CCl4: For some of the 12 patients experiencing intoxications (cases 6–17 in Table 2), high values were found for serum activities of AST (Fig. 2A) and ALT (Fig. 2B). Although treatment included forced diuresis, patients were also at risk for renal injury, as evidenced by increased serum levels of creatinine (Fig. 2C). The data for 1 patient (case 6 in Table 2) with an uneventful outcome are illustrated in Fig. 3B.

1,2-Dichloroethane: For the overall 18 patients (cases 18–35 in Table 2), laboratory values of serum AST, ALT and creatinine were only moderately elevated or remained in the normal range (Fig. 2A2C). The data for a typical case are presented with all details in Fig. 4A.

(A) Serum activities of ALT, AST, and GDH after intoxication by ingested 1,2-dichloroethane.
Fig. 4.  (A) Serum activities of ALT, AST, and GDH after intoxication by ingested 1,2-dichloroethane.

The patient (case 30 in Table 2) intentionally ingested 80 mL dichloroethane. After vomiting and gastrointestinal lavage 4 hours after ingestion, the usual CO2-induced hyperventilation was started using for CO2 application by the nasal tube approach to achieve a respiratory volume between 20 and 33 Liter min−1 and a respiratory frequency between 20 and 31 per minute. Treatment was for 12 days, prolonged due to slow decline of the liver values. At day 7 after intoxication, maximum serum activities were as follows: AST of 58 U/L; ALT of 85 U/L; and, GDH of 15 U/L. (B) Serum activities of ALT and AST in a patient with ingested trichloroethylene. Presented are data beginning at time of intoxication and during the subsequent clinical course. The patient (case 44 in Table 2) intentionally ingested 70 mL trichloroethylene together with Stroh rum. Known alcohol abuse. Vomiting, narcosis, endotracheal intubation prior to gastrointestinal lavage. Suspected shock in lungs, artificial ventilation combined with CO2-induced hyperventilation for 8 days, whereby CO2 was added to the inspiration air. Already at admission, the serum activities of AST (140 U/L) and of ALT (110 U/L) were slightly increased, followed by rapid normalization. At laparoscopy 1 month after intoxication, suspicion of fatty liver, confirmed by histology showing severe macrovesicular fatty liver without necrosis or infiltration considered compatible with alcoholic fatty liver but not with alcoholic steatohepatitis or alcoholic hepatitis. Shortly after admission, the patient experienced withdrawal symptoms requiring specific drug treatment. The initially increased AST and ALT activities were likely due to the preexisting alcohol abuse associated with alcoholic fatty liver, considering that AST values were higher than ALT values, providing a ratio of AST/ ALT of >1.0 that is highly suggestive for alcohol as cause. Such a ratio was not observed in any other patients intoxicated by AHH, who all had higher values of ALT than of AST.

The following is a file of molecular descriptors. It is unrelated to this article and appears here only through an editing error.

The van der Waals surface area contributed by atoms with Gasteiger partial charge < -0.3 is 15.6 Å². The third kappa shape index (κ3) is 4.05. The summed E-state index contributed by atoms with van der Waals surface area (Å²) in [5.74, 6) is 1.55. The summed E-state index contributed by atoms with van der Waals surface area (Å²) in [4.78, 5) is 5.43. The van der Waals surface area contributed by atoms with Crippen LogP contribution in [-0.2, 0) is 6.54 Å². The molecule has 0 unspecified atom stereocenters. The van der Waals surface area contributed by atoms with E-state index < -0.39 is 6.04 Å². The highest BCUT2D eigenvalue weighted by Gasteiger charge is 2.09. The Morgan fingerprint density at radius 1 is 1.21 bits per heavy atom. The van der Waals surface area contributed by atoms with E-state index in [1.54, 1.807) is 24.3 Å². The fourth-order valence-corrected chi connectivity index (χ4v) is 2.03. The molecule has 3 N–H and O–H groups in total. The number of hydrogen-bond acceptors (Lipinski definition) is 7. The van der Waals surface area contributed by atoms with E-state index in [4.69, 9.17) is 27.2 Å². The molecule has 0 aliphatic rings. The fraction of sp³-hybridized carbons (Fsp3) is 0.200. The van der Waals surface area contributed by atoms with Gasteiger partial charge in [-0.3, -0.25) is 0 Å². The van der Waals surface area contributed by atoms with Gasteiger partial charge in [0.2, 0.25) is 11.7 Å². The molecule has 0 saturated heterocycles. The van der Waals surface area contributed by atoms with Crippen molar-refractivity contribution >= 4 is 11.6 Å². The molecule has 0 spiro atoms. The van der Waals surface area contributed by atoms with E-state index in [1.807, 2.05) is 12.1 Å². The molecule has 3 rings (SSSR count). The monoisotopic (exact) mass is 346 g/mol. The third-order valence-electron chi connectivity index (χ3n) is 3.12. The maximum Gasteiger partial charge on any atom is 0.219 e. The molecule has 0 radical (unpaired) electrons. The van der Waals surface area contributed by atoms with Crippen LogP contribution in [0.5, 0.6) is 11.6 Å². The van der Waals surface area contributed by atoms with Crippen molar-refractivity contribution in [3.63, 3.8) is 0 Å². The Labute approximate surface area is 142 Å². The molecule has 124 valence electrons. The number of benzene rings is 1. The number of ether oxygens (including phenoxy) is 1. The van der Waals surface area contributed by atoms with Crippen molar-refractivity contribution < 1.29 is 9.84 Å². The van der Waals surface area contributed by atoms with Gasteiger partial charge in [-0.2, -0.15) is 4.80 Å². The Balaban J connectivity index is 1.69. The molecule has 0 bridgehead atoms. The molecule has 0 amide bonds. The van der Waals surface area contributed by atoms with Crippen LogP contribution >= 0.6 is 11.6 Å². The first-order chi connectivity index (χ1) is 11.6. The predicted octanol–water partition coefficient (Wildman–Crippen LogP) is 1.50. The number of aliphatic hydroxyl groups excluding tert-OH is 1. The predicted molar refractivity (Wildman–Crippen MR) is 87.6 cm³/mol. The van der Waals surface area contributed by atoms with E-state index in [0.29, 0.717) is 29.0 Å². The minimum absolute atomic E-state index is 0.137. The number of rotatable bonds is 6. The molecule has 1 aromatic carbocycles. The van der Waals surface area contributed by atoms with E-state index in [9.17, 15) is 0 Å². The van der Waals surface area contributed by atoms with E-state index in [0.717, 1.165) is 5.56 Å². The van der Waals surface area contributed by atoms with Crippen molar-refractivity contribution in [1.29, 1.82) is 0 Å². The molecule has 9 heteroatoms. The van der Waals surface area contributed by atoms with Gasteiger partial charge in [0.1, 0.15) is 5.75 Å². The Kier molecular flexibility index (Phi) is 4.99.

Abbreviations: ALT, alanine transaminase; AST, aspartate transaminase; GDH, glutamate dehydrogenase.

1,1,2-Trichloroethane: Considered were 2 patients (cases 36 and 37 in Table 2). Only 1 of the patients presented with high laboratory values (Fig. 2A2C).

Trichloroethylene: For all 13 patients (cases 38–50 in Table 2), laboratory values were mostly unchanged or rarely moderately increased (Fig. 2A2C). The data for 1 of these patients are given with all details in Fig. 4B.

Tetrachloroethylene: Among the 2 patients (cases 51 and 52 in Table 2), serum activities of aminotransferases were either unchanged or slightly increased (Fig. 2A and 2B), whereas serum creatinine presented with moderately increased levels despite forced diuresis (Fig. 2C).

Mixed AHH chemical intoxications: Overall, 8 patients experienced intoxications with variable combinations of AHH chemicals (cases 1–8 in Table 3). Serum activities remained unchanged or were slightly increased for AST (Fig. 2A) and ALT (Fig. 2B), while serum levels of creatinine were virtually normal except for in 1 patient (Fig. 2C).

Discussion

This report provides highlights and a comprehensive overview of an innovative therapy approach applied in 60 patients with acute intoxications by AHH, focusing on the CO2-induced hyperventilation (Table 1). The basic idea to treat patients intoxicated by AHH using forced ventilation originated from preliminary results of a single case published by Pebay-Peyroula and Nicaise.23 Subsequently, this new form of therapy was clinically introduced and refined at the Heinrich Heine University hospital of Düsseldorf in Germany, first in children18,24 and later in adults, with the aim to present practical and specific recommendations (Table 1).15,16